I’m a visual guy. So word pictures and analogies help me. One of the things I enjoy in my job is getting to work on presenting and getting to work with other presenters; both with those that help train me and those I get to help train. So when working with presenters, from hosts to worship leaders, I try to use the visual picture of a train engine.
There’s two kinds of people when it comes to stage energy. There’s people that thrive on the energy in the audience and those that bring the energy to the crowd. The first group is on top of the world, as long as the crowd is having a good time. They’re the ‘caboose’. They’re great if you have a good audience that’s jiving with the direction of your program. But if the audience is smaller than normal, or not pumped at game-time, or just off for some reason, the cabooses can’t bring that stage energy.
Most of the time it’s because it was a “tough audience” or they felt like the audience “wasn’t there.” This is counter to everything that you need to think as a stage presenter. The more I study great presenters the more I realize, both in ministry and out, the best presenters understand they are there to serve the audience. So if the “energy” in the room feels weird, off, flat, etcetera, it’s not the audience’s fault.
Which is a lot of pressure, but as a presenter it’s your job to lead the room. In many ways it’s kind of a cyclic relationship. You lead the room in a direction but you also listen very closely to that room and bend and shift your approach depending on their reaction.
That’s where the other kind of presenter comes in when it relates to stage energy. They’re the train engine.
Have you ever seen a train engine get a long train going?
For our honeymoon, my wife and I took a train ride. Sitting in the caboose is completely different then sitting by the engine.
By the engine it’s loud. It’s bustling. The train horn goes off, smoke pours out, steam shoots out the sides, the wheels start turning. It’s exciting.
In the caboose? You hear some noise. You see some smoke. But you really don’t know anything is happening. Until finally, after quite a bit of energy, and every other car jolting forward, you feel the click and pull of the train as the caboose gets underway.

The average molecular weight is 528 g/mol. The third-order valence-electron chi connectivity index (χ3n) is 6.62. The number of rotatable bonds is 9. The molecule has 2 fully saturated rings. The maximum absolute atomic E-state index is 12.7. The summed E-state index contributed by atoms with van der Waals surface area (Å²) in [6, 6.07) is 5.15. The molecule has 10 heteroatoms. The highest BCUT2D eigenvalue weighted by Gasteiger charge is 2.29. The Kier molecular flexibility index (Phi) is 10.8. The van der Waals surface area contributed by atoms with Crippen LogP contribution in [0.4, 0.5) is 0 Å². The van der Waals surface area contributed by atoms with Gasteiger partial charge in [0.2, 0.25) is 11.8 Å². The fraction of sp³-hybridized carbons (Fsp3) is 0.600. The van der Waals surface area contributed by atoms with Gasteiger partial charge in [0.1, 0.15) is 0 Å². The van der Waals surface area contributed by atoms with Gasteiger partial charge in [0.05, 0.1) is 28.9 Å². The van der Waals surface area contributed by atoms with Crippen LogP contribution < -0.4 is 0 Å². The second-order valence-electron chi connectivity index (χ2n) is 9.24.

That’s what great presenters do. They bring all of their energy out to the audience. They lead the room and get them pumped. It starts slowly but after awhile the energy starts working on the audience and they start leaning in. Eventually the whole room is going the same direction, which makes it easier on the presenter but it takes a lot of work at the beginning.
I remember telling comedic hosts and worship leaders:
“Can you give me just a little more excitement?” “Smile a little more?” “It doesn’t look like you’re having fun?”
It was always funny because most of the time they’d agree and then do the set or the skit exactly like they had just done it. See they felt like they were adding energy but in the audience? In the caboose? We felt nothing. They didn’t seem excited. They didn’t seem happy.
When you’re on stage you can’t just smile with your mouth, you have to smile with your entire face, your voice, your expressions. You have to exude happiness. You’ll feel like you’re smiling too much.
Meanwhile. In the crowd? In the caboose? We’re just now starting to get the feeling and the direction.
So if you have presenters or you are a presenter that feels like you’re overselling it or are too energetic, most of the time you’re putting in just the right energy. I’m not saying there aren’t people that come on too strong or are overwhelming for an audience. There certainly are. But most of the time when you’re working, especially with volunteers, you’re trying to coach them to come out of their shell. The first step is understanding that the lights, the noise, the energy always seems like it’s louder on the stage. But for the audience to feel the energy and move, you need to keep chugging.